Friday, 3 May 2019

The Red and the White (Csillagosok, Katonak) (1967)

De røde og de hvide
There has not been many Hungarian movies on the List. Come to think of it, I believe “The Red and the White” is the first one to appear. Whether that is a good or a bad thing I am not the right one to judge, but if it takes something special to make it to the List, I would say Hungarian cinema enters in style.

“The Red and the White” is different from practically anything I have seen. It takes place in 1919 during the Russian civil war where “Red” and “White” forces are battling it out after the Russian revolution. What we watch takes place somewhere on the banks of the Volga river. There is a monastery that seems to change hands a few times and a hospital where the nurses try to treat everybody as humans. The Whites in their sharp uniforms releases the prisoners they caught when they took the monastery, only to hunt them down for sport. The reds are trying to hide, fight back, or simply die. When tables are turned the Reds are not much better.

What is special here is that we never get to know any characters. Hardly any of them has names and those we see will either disappear, or more commonly, simply die. It is as if documentary cameras were put up and the footage combined without telling any personal story, but rather that of being people an a brutal, pointless war. It is a bit distressing at first, when I was trying to make sense of what was going on, but when I accepted that this was not about individuals by the concept of war I relaxed, leaned back and got a lot out of the movie. It is not that difficult to follow when you accept there is no actual story arc. Whoever holds the guns, holds the power and power is corruptive and is easily abused. Those without guns are less than livestock. Symbolically they would take off their shirts as if to demonstrate their vulnerability or maybe their humanity, whereas those with guns where uniforms, making them abusers of power.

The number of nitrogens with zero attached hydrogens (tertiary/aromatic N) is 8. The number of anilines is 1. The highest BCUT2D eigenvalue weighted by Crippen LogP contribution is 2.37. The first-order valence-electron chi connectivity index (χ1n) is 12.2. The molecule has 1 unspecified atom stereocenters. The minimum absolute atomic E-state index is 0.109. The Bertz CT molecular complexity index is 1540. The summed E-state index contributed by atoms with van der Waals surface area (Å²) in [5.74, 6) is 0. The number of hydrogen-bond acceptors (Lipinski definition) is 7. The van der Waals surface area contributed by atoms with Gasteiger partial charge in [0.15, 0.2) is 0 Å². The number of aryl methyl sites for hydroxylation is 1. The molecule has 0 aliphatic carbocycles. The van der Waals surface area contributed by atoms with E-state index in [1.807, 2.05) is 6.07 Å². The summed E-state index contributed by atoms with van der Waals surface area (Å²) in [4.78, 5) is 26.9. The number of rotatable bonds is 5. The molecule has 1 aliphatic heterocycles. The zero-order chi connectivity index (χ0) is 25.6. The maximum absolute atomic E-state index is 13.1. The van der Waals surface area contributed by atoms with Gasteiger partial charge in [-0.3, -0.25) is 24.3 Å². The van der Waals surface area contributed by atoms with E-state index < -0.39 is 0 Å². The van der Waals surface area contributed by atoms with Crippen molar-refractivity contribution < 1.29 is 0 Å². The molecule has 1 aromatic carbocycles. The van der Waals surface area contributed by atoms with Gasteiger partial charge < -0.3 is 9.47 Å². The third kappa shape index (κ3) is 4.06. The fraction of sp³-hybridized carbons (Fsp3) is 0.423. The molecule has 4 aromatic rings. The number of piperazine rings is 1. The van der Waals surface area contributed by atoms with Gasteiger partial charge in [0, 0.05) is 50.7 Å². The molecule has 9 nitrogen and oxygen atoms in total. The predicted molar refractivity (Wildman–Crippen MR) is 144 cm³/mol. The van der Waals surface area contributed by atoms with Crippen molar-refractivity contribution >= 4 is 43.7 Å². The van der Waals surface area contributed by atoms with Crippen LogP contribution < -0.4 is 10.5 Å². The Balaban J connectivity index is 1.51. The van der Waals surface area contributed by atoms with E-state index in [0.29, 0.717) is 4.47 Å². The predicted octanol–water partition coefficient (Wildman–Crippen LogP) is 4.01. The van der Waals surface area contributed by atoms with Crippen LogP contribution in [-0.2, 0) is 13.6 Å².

We see that when a farming family is humiliated or when nurses are taking into the forest to dance with the officers. We see it in the casual way prisoners are killed or the sporting hunt to catch and shoot the escaping POWs.

In this environment the nurses try to hold the torch of humanity but having no guns they are as vulnerable as the prisoners and cannot protect anybody.

Another point is the pointlessness of war. There is no aim to what anybody does, no strategic objective, no purpose. The heroic charge in the end demonstrates clearly the futility of war.

As an antiwar statement “The Red and the White” serves its purpose perfectly. The anonymity of anybody we watch is the facelessness of the struggle. Everybody is just one in many and there are no personal fates, just a collective civilization breakdown.

It was probably what got the movie banned in the Soviet Union. I suppose they thought they would get a heroic movie about the exploits of the Red army, but instead they got a movie with no heroes and a denouncement of war for any cause. Ten years after the Hungarian intervention I suppose the Soviet saw the underlying criticism of the powerful with the guns against the defenseless victim. In the West the movie fared better, which it not so surprising considering the growing antiwar movement.

This is not a movie you enjoy, it is far too depressive in its points, but it is very interesting and so completely differently filmed from a conventional story that I am constantly wondering what is going to happen. This is a powerful statement and I recommend it.


  1. Wow, not where I was expecting you to land with this one. I hated this, though I suspect it is largely because I saw the director's other List film, Red Psalm, first, and got absolutely nothing out of it, so to watch this one and see largely the exact same stuff in terms of filmmaking style and content, but in black-and-white instead of color, I ended up hating this just as much as the other one. For me, Jancso is less a director than a choreographer, and I likened his films as more of an interpretive dance than an actual film with a narrative. But hey, it's ultimately not for me to say what any one director can or can't do with the medium of cinema.

    1. Well, we cannot agree on everything and if you had asked me 20 minutes into the movie I am likely to have agreed with you. For me it was all about getting my head in the right gear and then it was fine. I think eventually I would have gotten bored with the movie, though. It is not really going any where once it has driven home its point, so at 90 minutes it suited me fine. In a sense I could compare it with Tati's Playtime. It is a state of mind, a series of tableaux but not an actual progressing story.
      Also, this is the first movie I watch by this dude. It may well be that I will get bored with him eventually.